Keith David tries to save a slugfest

Los Angeles Times - - AT THE MOVIES - — Noel Mur­ray

Bri­tish mar­tial arts phe­nom Scott Ad­kins stars in writer-di­rec­tor Jesse V. John­son’s low-bud­get ac­tion film “Sav­age Dog,” but it’s ac­tor Keith David who makes this rou­tine sock-’emup feel like some­thing spe­cial. Al­though he’s only on­screen for a few scenes, David’s deep, vel­vety voice is heard through­out the film as the nar­ra­tor, giv­ing a plain pic­ture a fancy frame.

Set in an In­dochi­nese pri­son in 1959, “Sav­age Dog” has Ad­kins play­ing for­mer IRA sol­dier Martin Till­man, who com­petes in bareknuckle box­ing matches for the en­ter­tain­ment of Euro­pean and Asian gam­blers. An Amer­i­can ex­pat named Valen­tine (David) helps Till­man find his con­science, turn­ing him against a cruel for­mer Nazi named Steiner (Vladimir Kulich) and his best goon, Rastignac (played by Chilean mar­tial artist Marko Zaror).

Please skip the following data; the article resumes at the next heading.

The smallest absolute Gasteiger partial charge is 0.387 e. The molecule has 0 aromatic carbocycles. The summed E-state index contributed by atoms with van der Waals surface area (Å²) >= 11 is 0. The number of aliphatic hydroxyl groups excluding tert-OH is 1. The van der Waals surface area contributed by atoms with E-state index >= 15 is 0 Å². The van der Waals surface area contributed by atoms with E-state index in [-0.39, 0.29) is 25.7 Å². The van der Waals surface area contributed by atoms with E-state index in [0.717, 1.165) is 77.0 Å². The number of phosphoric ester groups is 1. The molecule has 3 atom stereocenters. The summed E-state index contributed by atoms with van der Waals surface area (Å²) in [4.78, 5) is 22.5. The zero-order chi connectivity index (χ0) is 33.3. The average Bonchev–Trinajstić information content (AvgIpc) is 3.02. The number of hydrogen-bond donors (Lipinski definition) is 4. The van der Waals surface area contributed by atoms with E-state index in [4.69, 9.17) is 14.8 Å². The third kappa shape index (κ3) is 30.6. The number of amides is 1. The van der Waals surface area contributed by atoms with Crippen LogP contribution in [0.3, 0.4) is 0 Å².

Most of “Sav­age Dog” con­sists of Till­man slug­ging his way through one min­i­mally set-up set piece af­ter an­other, whether he’s fight­ing in the ring, or he’s beat­ing up the bad guys to free some of his fel­low cons. While Ad­kins isn’t the most charis­matic screen pres­ence, he’s fast and strong; mid­punch­ing frenzy, he re­calls the ’90s video-store hey­day of JeanClaude Van Damme.

There’s not enough story here but ev­ery time David pops up on the sound­track to spout dime-novel clichés like, “Fear the hanged man, be­cause he’s dead al­ready,” this movie takes on the qual­ity of clas­sic sto­ry­book, not straight-to-video schlock. “Sav­age Dog.” Not rated. Run­ning time: 1 hour, 35 min­utes. Play­ing: Arena Cinelounge Sun­set.

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